Wednesday, July 31, 2019

St Croix Crossing 5K

We three all ran in the St Croix Crossing 5k in Stillwater, MN, last Saturday.  No big hurry - I'm still nursing a bum left knee, so I just kept up with Ardis and Sarah, mostly walking. I did coast out ahead in the last mile, finishing in 50:12, nothing to brag about but the knee felt good all the way. I'm still running and still happy.

On the St Croix Crossing Bridge at Bayport, MN

Monday, April 16, 2018

Running Again

Another run at the local high school indoor track.  We have been running there all winter, not using either of the YMCA tracks that are 15 miles away, since this one is just a mile.  I like the air in here, and I like everything else about it, including the atmosphere, students and teachers mixing with us ordinary citizens.  Best of all, it’s free with Silver Sneakers.

I caught a nasty cold about six weeks ago and didn’t run much for several weeks, but we’ve gone to this track almost very day this month and I’m coming back from that time off.  Today I went three miles, running three laps of the first mile, all of the second mile, and three laps of the third.  The middle mile took 9:25 and I was speeding up in the last laps, so I could have gone faster.  Best finish since the USATF race on March 4.  I might be getting back to the running strength that I had before that last cold.

The goal remains the National Senior Games in Albuquerque, in 2019.  My preference is to run the 200m dash, but I was injured doing that, and the injured right hamstring tendon just doesn’t seem to heal.  Now I have another appointment with the sports doctor, after 9 months, to find out if there is any remedy available besides physical therapy, which just hasn’t worked.

Springtime in Minnesota
The Ides of April Blizzard
In the meantime, or if there is no remedy, I can still run the mile.  It’s only about 2/3 as fast (8 times as far) and because of that it doesn’t seem to re-injure me.  I run at least a mile every other day, mostly walking on the alternate days, and that doesn’t hurt.   I don’t actually LIKE the 1-mile race - it seems very intense.  But it’s over in 9 minutes, hopefully less.  I can qualify for the Senior Games 1500 meter distance if I can run a mile in 8:20, and I came pretty close at the USATF race.

When we are able to run outdoors, I will increase the distance on some days.  In fact there is a popular 10k next weekend, no better way to train than to race.  If the streets are open.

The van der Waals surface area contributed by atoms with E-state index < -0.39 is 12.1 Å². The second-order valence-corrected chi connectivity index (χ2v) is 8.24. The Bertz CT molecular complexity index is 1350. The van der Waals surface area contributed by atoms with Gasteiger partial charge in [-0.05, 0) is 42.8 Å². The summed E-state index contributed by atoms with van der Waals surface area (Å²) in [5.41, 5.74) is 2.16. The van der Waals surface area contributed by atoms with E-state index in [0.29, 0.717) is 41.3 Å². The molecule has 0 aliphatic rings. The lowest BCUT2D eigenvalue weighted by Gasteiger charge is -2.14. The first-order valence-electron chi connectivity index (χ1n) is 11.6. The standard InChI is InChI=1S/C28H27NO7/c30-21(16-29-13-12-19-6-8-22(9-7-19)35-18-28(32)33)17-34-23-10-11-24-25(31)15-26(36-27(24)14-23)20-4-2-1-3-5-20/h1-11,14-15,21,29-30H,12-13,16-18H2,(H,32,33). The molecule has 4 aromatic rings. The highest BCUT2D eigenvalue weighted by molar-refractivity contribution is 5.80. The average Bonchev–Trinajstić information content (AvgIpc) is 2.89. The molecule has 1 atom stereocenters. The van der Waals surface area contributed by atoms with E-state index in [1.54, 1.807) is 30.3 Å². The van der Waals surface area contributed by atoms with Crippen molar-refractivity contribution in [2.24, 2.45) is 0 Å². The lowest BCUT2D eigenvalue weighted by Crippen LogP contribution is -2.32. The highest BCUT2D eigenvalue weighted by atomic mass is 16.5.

Splits: 13:16, 9:25, 12:53, total 35:33 plus a couple of extra laps that I didn’t time.

Saturday, February 17, 2018

Faster Mile

A couple of weeks ago I had a good one-mile run at the track, felt fine,  but the next day had a serious case of bursitis in the right hip.  I couldn’t do much more than walk for most of the next week, but it’s fully recovered now.  That mile was 10:27, and I ran another four laps before  walking.  54 right turns, maybe the cause of the bursitis.

Last Wednesday, Feb 14 (Valentines Day), I decided to run a bit faster.  The track is 9 laps per mile (or so they say), rectangular, around and above four basketball courts. The long sides are maybe twice as long as the short sides, and the corners are pretty sharp and not at all banked.  The best way for me to run faster but limit the risk of injury is to speed up on the long sides and maybe a little on the short sides, but slow down for the corners.  I did finish in 9:20, which was just fine for Valentines Day, the fastest mile I’ve done on this track.  (The track opened last October).

Today I didn’t feel especially strong, but I followed that same procedure, though not pushing too hard, and was a little surprised to finish the first lap in about 61 seconds.  Note: 60 seconds per lap is a 9-minute mile.  As usual, during the first few laps I tried to think of some excuse to stop and walk, but nothing hurt and I didn’t need to go to the bathroom, so I had to keep going.  It gets easier when I’m more than half done and can start counting the laps down instead of up.  When there are only three left I look forward to the last two.  In the next-to-last lap I see if I can pick up the pace just a little, and that lap seems to go by fairly quickly, and then I feel that I can push to the limit in the last lap, because there is nothing to conserve any more.  That’s actually kind of fun.